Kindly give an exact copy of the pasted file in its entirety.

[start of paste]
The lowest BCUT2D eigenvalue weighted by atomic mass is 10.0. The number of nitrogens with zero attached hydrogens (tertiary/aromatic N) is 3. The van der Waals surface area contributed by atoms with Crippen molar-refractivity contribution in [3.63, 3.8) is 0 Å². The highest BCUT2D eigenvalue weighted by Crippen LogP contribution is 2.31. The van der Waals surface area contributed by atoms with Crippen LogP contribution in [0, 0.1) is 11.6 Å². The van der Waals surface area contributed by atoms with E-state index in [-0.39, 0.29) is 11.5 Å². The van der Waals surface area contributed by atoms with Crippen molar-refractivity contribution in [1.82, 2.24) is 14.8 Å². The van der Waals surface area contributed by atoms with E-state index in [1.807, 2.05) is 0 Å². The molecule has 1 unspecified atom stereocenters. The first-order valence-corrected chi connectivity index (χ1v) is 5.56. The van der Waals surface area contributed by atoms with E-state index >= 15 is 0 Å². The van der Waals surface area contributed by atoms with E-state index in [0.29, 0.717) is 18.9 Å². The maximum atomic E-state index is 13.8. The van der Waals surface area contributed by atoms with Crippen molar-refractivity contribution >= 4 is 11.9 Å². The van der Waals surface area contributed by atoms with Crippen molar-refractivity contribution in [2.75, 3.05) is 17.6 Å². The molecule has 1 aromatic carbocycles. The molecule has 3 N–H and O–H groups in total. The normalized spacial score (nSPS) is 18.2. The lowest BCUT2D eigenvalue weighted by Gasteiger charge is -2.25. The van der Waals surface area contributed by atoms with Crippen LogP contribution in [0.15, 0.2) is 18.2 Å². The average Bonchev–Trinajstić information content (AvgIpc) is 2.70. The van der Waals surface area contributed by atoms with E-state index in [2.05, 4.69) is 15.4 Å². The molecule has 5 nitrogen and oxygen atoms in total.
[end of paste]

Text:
The lowest BCUT2D eigenvalue weighted by atomic mass is 10.0. The number of nitrogens with zero attached hydrogens (tertiary/aromatic N) is 3. The van der Waals surface area contributed by atoms with Crippen molar-refractivity contribution in [3.63, 3.8) is 0 Å². The highest BCUT2D eigenvalue weighted by Crippen LogP contribution is 2.31. The van der Waals surface area contributed by atoms with Crippen LogP contribution in [0, 0.1) is 11.6 Å². The van der Waals surface area contributed by atoms with E-state index in [-0.39, 0.29) is 11.5 Å². The van der Waals surface area contributed by atoms with Crippen molar-refractivity contribution in [1.82, 2.24) is 14.8 Å². The van der Waals surface area contributed by atoms with E-state index in [1.807, 2.05) is 0 Å². The molecule has 1 unspecified atom stereocenters. The first-order valence-corrected chi connectivity index (χ1v) is 5.56. The van der Waals surface area contributed by atoms with E-state index >= 15 is 0 Å². The van der Waals surface area contributed by atoms with E-state index in [0.29, 0.717) is 18.9 Å². The maximum atomic E-state index is 13.8. The van der Waals surface area contributed by atoms with Crippen molar-refractivity contribution >= 4 is 11.9 Å². The van der Waals surface area contributed by atoms with Crippen molar-refractivity contribution in [2.75, 3.05) is 17.6 Å². The molecule has 1 aromatic carbocycles. The molecule has 3 N–H and O–H groups in total. The normalized spacial score (nSPS) is 18.2. The lowest BCUT2D eigenvalue weighted by Gasteiger charge is -2.25. The van der Waals surface area contributed by atoms with Crippen LogP contribution in [0.15, 0.2) is 18.2 Å². The average Bonchev–Trinajstić information content (AvgIpc) is 2.70. The van der Waals surface area contributed by atoms with E-state index in [2.05, 4.69) is 15.4 Å². The molecule has 5 nitrogen and oxygen atoms in total.